Discussing Social Media and a variety of Facebook readings: the assignment, loneliness, a flight from conversation, the future

Before we get to these last readings on Facebook and beyond, I thought I’d return briefly to talk about the semester of social media project.  I know you’re all working on finishing up that last update on your semester of social media today– remember, they’re due today by midnight!  And also remember a draft of your essay must be ready for peer review by the end of the day on Friday!

Your updates this term– including the one due today– are supposed to be fairly informal and really about keeping you on track and/or involved in your various social media experiments as the term goes on.  After all, you can’t really procrastinate and “cram in” a semester worth of social media experience in an afternoon.  On the other hand, the essay is supposed to be a little more “formal” and “essay-like” than the updates.  Another way of putting that is I will be much more critical about this as a piece of well-written prose.

It’s also important that you demonstrate the connections you make to the reading I assigned this term.  Perhaps this goes without saying, but that’s one of the points of a piece of writing like this, for you to demonstrate that you’ve read and thought about the stuff I assigned you to read, and you’re able to make connections between those readings and the experiences you had with social media.

Oh, and I’ll set up peer review groups by Friday, probably three groups of three each.

Okay, that out of the way: this is where we’ll talk about the various Facebook readings for this second part of the week:   “Is Facebook Making Us Lonely?”“The Flight from Conversation;” “Sherry Turkle–the flight from conversation… a response.”“The harsh reality of social media”; and “The Jig is Up:  Time to Get Past Facebook and Invent a New Future.”

A few thoughts after the break, but the purpose for this last week is some readings/talking about Facebook in particular (since I am assuming most folks have some familiarity with it and it is the biggest player in social media right now) and about what might be the future of social media.  There are lots of other things we could read and/or talk about here– these things are all from last year and there has been more (though I haven’t come across anything in the last year that is radically different/new).   In other words, if you’ve come across other articles in the vein of these pieces, by all means share them here.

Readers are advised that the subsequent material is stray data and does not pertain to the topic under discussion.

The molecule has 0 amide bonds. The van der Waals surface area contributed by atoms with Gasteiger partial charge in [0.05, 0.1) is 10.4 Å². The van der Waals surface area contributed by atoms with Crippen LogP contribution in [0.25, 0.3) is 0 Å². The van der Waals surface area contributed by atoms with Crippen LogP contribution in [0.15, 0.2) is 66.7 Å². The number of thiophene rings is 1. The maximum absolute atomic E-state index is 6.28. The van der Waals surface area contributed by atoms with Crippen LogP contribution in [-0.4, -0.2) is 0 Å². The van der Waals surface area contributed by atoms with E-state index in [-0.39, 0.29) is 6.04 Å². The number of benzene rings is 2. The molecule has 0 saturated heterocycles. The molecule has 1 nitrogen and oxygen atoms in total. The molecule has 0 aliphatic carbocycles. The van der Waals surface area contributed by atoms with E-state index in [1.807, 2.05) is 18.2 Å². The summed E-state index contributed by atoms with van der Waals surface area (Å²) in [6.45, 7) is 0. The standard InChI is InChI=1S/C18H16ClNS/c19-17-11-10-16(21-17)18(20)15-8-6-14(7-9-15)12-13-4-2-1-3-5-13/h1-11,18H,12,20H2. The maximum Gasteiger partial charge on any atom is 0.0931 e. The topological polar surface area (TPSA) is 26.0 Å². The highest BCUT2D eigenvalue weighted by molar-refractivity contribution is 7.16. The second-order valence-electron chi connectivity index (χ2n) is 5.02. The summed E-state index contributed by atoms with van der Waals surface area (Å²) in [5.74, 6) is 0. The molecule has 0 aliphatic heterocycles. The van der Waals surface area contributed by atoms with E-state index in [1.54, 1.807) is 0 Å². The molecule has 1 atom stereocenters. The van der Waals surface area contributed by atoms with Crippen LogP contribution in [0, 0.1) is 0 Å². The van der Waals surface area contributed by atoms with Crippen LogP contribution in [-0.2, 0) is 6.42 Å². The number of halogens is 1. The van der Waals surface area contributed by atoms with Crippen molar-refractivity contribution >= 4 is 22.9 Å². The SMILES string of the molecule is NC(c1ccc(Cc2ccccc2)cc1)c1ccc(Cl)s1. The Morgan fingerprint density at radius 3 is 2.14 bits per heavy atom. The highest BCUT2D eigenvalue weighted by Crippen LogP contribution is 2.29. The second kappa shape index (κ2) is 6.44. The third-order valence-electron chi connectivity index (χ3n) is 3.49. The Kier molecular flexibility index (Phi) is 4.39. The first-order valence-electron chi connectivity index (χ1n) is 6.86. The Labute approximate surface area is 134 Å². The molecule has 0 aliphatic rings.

First off, I blogged about the “Is Facebook Making Us Lonely” article here when it first came out.  If you’re curious about my thoughts, you can go there to read it.

The Sherry Turkle readings (both “for” and “against” on our relationships with social technologies) are interesting and straight-forward, though there’s one thing worth noting here that you might not otherwise get from these pieces.  Turkle has been studying this stuff for a long time, and two books she wrote– The Second Self, which was published in 1984, and Life on the Screen, which was published in 1995– takes what I would describe as a much more “positive” or at least nuanced approach to human relationships with her more recent work, this article and the book-length treatment of this, Alone Together.

The other articles here are speculating about the future of Facebook and social media more generally.  The consensus of things that I’ve read (and stuff we’ve already discussed) seems to be that while “social media” is probably not going away anytime soon and it is not merely a “fad,” Facebook is not necessarily going to stay as important as it is forever.  This squares well with a lot of Shirky’s arguments both in the sense of claims Shirky is making and also relative to his examples– e.g., who still uses LiveJournal, Friendster, or MySpace, and it struck me on re-reading Shirky the other day that Twitter came to be while he was finishing the book.

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